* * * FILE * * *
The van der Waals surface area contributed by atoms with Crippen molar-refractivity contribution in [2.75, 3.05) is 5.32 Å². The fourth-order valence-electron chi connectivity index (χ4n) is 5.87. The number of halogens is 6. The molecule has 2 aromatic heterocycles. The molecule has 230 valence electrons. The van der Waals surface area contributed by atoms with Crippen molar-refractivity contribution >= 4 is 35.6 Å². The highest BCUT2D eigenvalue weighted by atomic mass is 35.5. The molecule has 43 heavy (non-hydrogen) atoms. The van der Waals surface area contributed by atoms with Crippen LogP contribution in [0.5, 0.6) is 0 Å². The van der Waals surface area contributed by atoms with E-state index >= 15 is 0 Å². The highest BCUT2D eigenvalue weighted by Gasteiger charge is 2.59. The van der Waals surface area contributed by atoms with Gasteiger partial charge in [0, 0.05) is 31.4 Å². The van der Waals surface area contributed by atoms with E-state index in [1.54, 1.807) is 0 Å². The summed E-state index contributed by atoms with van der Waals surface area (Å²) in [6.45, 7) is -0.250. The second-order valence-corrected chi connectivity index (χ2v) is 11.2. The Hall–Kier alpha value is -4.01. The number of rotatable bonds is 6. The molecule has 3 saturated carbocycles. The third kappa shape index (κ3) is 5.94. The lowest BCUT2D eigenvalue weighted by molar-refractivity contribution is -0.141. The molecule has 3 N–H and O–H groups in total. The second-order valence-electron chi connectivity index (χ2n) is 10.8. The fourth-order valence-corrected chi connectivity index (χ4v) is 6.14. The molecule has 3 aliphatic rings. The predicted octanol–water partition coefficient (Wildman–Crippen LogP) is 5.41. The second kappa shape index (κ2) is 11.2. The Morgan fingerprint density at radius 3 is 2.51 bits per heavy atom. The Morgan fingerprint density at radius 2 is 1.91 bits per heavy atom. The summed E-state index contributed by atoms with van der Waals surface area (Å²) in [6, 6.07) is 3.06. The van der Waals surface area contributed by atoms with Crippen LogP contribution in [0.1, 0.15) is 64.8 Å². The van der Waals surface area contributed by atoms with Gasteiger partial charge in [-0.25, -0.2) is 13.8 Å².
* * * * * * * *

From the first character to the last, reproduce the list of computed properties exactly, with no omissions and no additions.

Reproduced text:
The van der Waals surface area contributed by atoms with Crippen molar-refractivity contribution in [2.75, 3.05) is 5.32 Å². The fourth-order valence-electron chi connectivity index (χ4n) is 5.87. The number of halogens is 6. The molecule has 2 aromatic heterocycles. The molecule has 230 valence electrons. The van der Waals surface area contributed by atoms with Crippen molar-refractivity contribution >= 4 is 35.6 Å². The highest BCUT2D eigenvalue weighted by atomic mass is 35.5. The molecule has 43 heavy (non-hydrogen) atoms. The van der Waals surface area contributed by atoms with Crippen LogP contribution in [0.5, 0.6) is 0 Å². The van der Waals surface area contributed by atoms with E-state index >= 15 is 0 Å². The highest BCUT2D eigenvalue weighted by Gasteiger charge is 2.59. The van der Waals surface area contributed by atoms with Gasteiger partial charge in [0, 0.05) is 31.4 Å². The van der Waals surface area contributed by atoms with E-state index in [1.54, 1.807) is 0 Å². The summed E-state index contributed by atoms with van der Waals surface area (Å²) in [6.45, 7) is -0.250. The second-order valence-corrected chi connectivity index (χ2v) is 11.2. The Hall–Kier alpha value is -4.01. The number of rotatable bonds is 6. The molecule has 3 saturated carbocycles. The third kappa shape index (κ3) is 5.94. The lowest BCUT2D eigenvalue weighted by molar-refractivity contribution is -0.141. The molecule has 3 N–H and O–H groups in total. The second-order valence-electron chi connectivity index (χ2n) is 10.8. The fourth-order valence-corrected chi connectivity index (χ4v) is 6.14. The molecule has 3 aliphatic rings. The predicted octanol–water partition coefficient (Wildman–Crippen LogP) is 5.41. The second kappa shape index (κ2) is 11.2. The Morgan fingerprint density at radius 3 is 2.51 bits per heavy atom. The Morgan fingerprint density at radius 2 is 1.91 bits per heavy atom. The summed E-state index contributed by atoms with van der Waals surface area (Å²) in [6, 6.07) is 3.06. The van der Waals surface area contributed by atoms with Crippen LogP contribution in [0.1, 0.15) is 64.8 Å². The van der Waals surface area contributed by atoms with Gasteiger partial charge in [-0.25, -0.2) is 13.8 Å².